Amazon promises to resume its Kindle shipments

In an open letter to customers today, Amazon's Jeff Bezos reported the availability of fresh shipments of its popular Kindle e-book reader, after having been in short supply since its November debut.

The Kindle device was officially launched in November 2007, but sold out in less than six hours due to a combination of high demand and major supply issues.

"Since launch, we've added 25,000 additional books, blogs, magazines, and newspapers that you can download wirelessly to your Kindle, bringing the total to more than 115,000," Bezos' published letter states, directly on the site's front page. Using Kindle's Web browser, users may also download free e-books in.MOBI or .PRC formats.


Amazon received harsh criticism after building up hype for Kindle's launch during the holiday season, then selling out in less than six hours with a very large back order. Officially released on November 21, 2007, Amazon promised the availability of more units on November 29, quickly apologizing for the miscommunication and lack of units available for purchase.

The Kindle features a 6-inch screen able to display 800 x 600 resolution, 256 MB internal memory, SD slot capable of holding up to a 4 GB memory stick, mini USB, keyboard cursor, full QWERTY keyboard, 3.5 mm headphone jack, and EV-DO. Furthermore, the device measures 4.9" x 7.5" x 0.7" and weighs 10.2 ounces. Up to 200 titles can be stored using the 256 MB of internal memory, with countless other titles available using an SD memory card.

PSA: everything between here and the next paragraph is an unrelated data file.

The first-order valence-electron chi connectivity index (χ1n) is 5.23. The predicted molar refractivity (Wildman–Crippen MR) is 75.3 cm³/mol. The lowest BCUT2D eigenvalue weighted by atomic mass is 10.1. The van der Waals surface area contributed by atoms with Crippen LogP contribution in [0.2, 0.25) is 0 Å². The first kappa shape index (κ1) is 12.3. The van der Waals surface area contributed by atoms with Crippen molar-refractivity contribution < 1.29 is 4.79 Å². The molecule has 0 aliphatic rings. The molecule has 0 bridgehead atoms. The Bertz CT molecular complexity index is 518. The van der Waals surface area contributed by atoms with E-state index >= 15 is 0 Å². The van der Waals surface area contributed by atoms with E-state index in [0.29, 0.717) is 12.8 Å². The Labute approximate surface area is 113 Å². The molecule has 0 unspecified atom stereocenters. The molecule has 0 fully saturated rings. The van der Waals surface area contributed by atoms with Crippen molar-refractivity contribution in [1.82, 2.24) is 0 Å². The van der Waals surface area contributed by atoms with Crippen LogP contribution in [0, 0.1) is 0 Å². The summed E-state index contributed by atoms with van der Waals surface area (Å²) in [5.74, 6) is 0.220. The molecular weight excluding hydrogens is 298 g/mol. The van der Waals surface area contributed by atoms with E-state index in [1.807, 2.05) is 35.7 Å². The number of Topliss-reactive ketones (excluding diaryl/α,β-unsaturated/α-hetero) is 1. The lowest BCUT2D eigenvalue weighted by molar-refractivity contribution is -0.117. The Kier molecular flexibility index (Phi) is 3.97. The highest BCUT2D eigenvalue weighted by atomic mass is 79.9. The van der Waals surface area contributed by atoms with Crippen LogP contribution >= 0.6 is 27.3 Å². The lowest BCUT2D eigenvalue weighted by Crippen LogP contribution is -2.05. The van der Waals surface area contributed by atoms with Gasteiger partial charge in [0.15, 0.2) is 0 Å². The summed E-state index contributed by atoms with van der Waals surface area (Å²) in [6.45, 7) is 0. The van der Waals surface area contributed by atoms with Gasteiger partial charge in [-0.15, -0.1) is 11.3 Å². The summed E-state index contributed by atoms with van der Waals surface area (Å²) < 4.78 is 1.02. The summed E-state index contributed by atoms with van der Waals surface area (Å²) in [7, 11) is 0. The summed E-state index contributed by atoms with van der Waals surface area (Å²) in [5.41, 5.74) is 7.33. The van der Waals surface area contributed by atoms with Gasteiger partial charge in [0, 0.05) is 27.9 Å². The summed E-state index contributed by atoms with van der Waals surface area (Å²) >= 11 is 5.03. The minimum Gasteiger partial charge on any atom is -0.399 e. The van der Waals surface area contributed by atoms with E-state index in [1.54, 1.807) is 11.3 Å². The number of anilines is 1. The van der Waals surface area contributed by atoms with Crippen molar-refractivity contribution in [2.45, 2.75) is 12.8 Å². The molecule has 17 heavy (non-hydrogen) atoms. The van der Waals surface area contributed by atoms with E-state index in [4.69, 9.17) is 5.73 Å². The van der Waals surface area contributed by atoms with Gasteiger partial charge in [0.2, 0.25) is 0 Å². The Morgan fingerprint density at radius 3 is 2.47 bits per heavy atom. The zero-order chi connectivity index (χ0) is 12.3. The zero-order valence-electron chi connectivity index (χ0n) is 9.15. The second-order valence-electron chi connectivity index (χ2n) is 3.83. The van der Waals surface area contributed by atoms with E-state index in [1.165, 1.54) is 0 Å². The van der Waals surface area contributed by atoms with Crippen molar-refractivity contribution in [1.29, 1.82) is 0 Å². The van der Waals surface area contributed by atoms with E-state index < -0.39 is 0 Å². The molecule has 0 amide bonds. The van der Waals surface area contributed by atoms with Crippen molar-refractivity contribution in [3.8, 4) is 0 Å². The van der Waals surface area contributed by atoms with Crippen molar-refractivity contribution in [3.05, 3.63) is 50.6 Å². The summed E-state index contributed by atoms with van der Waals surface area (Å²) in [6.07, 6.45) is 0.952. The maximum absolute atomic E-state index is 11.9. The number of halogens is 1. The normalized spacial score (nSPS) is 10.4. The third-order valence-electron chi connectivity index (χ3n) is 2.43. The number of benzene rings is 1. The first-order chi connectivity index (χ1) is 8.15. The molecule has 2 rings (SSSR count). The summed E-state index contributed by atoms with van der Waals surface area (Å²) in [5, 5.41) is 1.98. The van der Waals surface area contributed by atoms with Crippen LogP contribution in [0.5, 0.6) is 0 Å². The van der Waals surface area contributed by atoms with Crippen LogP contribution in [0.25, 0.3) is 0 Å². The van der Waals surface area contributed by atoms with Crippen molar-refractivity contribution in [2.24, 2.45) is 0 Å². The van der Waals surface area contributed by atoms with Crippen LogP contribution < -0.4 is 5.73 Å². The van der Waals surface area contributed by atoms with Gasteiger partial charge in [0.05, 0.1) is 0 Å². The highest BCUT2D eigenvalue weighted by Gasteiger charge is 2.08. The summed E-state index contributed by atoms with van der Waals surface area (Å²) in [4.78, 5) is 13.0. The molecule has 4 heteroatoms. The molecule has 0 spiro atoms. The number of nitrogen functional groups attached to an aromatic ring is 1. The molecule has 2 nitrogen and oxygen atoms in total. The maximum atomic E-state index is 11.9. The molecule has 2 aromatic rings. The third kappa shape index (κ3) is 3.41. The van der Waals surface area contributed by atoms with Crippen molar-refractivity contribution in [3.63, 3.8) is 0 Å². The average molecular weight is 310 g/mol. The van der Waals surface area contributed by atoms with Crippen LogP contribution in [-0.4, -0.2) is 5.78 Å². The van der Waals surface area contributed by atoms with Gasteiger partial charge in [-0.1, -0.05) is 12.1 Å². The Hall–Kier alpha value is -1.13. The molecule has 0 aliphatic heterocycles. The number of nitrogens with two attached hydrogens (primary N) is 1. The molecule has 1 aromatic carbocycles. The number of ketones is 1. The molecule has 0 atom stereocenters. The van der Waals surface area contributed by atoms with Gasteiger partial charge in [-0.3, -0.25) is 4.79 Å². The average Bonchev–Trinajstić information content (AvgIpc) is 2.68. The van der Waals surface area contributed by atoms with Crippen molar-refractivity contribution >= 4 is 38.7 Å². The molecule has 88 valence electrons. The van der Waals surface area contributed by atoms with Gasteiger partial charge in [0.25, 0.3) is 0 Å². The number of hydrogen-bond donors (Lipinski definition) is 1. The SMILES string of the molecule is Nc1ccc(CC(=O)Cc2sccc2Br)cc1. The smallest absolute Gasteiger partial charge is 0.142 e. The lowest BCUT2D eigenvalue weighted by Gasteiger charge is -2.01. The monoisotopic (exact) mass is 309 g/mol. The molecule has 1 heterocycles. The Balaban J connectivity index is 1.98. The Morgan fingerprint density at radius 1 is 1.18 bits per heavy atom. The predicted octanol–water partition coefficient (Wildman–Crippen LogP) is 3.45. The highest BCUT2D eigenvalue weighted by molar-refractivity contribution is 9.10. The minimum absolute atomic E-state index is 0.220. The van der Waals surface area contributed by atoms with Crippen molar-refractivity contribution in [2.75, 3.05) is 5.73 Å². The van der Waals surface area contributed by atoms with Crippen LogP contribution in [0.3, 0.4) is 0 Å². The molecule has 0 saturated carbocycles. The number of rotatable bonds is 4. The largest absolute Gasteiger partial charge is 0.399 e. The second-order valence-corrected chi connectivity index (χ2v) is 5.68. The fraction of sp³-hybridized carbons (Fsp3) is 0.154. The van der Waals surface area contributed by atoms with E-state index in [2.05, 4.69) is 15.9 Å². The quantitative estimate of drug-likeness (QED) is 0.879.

Amazon did not publish the number of units it has available, but the Kindle still retails for $399 with free two-day shipping.

There are few other options available in the e-book market today, though Kindle is competing with the Sony Reader Digital Book PRS-505. This reader also features a 6-inch display, but does not have a QWERTY keyboard or wireless Internet access. Nonetheless, it does costs less with prices starting at $299. The Sony product measures 6.9" x 4.8" x 0.3" and weighs 9 ounces, and has 170 PPI resolution, with the ability to store up to 160 books at any given time.

Philips Electronics launched its iRex iLiad in 2006, but the $800 price tag quickly made interested consumers lose interest in the device.

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